Two years ago, signing Redick to this kind of deal would have warranted a “Huh?” response. Now, he’s worth it.

Early in his career, Redick was the classic case of a fantastic college player who couldn’t take an NBA-pounding. But, beginning last season, he re-dedicated himself, at least in my opinion, bulking up and developing other assets of his game. He has always had unlimited range, but this past season he took to being more aggressive and asserting himself defensively. He spent four years in college, a rarity in this day and age, and his basketball IQ is definitely heightened because of his extended tenure at Duke.

Chicago has only one point guard, and if Redick does sign, that is their only weakness. They have the money to sign a quality backup, as well as complimentary bench players (perhaps some front court depth), but they are definitely stacked as is.

And taking into account they only have seven players under contract (counting Korver, but not Redick yet), if Orlando lets Redick go to a conference foe, they have all they need on the wings.

It won’t really matter which shooter starts, considering they are basically one of the same. One or the other would join Rose, Deng, Boozer, and Noah, and form as strong a starting five as there is in the league.

With both Korver and Redick potentially in the fold, defenses would without a doubt have their hands full. Rose’s penetration could either force defenses to collapse and leave the shooters open. It could force defenders to stay on their man, which would allow Rose to carve into the lane for aggressive baskets. The Bulls could exhaust even the best defensive lineups in the NBA, and that’s what the front office was looking for.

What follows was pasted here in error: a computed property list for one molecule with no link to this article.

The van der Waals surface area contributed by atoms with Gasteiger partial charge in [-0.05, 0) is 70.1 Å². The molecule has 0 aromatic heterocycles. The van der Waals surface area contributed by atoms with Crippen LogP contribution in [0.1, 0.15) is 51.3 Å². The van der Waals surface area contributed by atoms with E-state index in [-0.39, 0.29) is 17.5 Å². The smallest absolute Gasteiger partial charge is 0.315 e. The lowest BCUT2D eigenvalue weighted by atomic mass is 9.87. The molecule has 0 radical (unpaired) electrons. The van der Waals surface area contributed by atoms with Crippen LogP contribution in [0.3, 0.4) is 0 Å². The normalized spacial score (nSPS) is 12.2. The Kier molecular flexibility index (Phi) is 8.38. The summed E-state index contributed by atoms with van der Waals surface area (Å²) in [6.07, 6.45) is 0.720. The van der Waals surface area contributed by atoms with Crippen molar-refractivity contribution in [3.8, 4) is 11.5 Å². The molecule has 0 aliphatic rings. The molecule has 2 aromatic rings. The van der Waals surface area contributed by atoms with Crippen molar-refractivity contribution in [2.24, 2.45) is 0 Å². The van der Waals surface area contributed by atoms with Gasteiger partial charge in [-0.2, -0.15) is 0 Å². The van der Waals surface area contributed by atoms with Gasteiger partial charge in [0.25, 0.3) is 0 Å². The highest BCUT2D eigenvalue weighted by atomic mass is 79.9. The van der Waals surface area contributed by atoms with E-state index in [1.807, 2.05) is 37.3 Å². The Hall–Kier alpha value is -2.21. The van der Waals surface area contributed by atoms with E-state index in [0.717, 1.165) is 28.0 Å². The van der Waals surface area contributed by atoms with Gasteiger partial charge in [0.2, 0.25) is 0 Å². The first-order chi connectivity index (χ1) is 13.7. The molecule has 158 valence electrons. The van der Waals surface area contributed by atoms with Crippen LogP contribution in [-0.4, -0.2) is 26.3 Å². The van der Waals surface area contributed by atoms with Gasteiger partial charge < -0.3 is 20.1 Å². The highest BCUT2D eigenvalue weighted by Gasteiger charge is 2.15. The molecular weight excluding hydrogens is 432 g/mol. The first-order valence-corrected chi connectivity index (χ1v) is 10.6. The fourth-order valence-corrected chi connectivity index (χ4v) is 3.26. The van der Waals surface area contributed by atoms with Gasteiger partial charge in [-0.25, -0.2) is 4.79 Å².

Given that these three signings could translate into a never-ending offensive assault, Chicago has clearly spent their money wisely. Sure they may have overpaid for Boozer, but who hasn’t been given a little extra this offseason? In my opinion, he will be a better investment than the $100 million New York spent on knee-damaged Amar’e Stoudemire.

As soon as Boozer was signed, he did his best to woo James, informing him that Chicago could do big things with him there as well.  His attempts were all for naught, considering James helped create "Miami Thrice" in South Beach, but with the Korver signing and a  potential deal for Redick, he has a definite reason to hold high hopes for Chicago.

After all, their GM, Gar Forman, has done a marvelous job in building a team that is more championship-ready than the Heat or any other Eastern Conference team. And, considering the Bulls still have upwards of $20 million left to spend, their roster can continue to get better and better. That’s a scary thought if you are the "Miam-egos" or any other presumed conference power.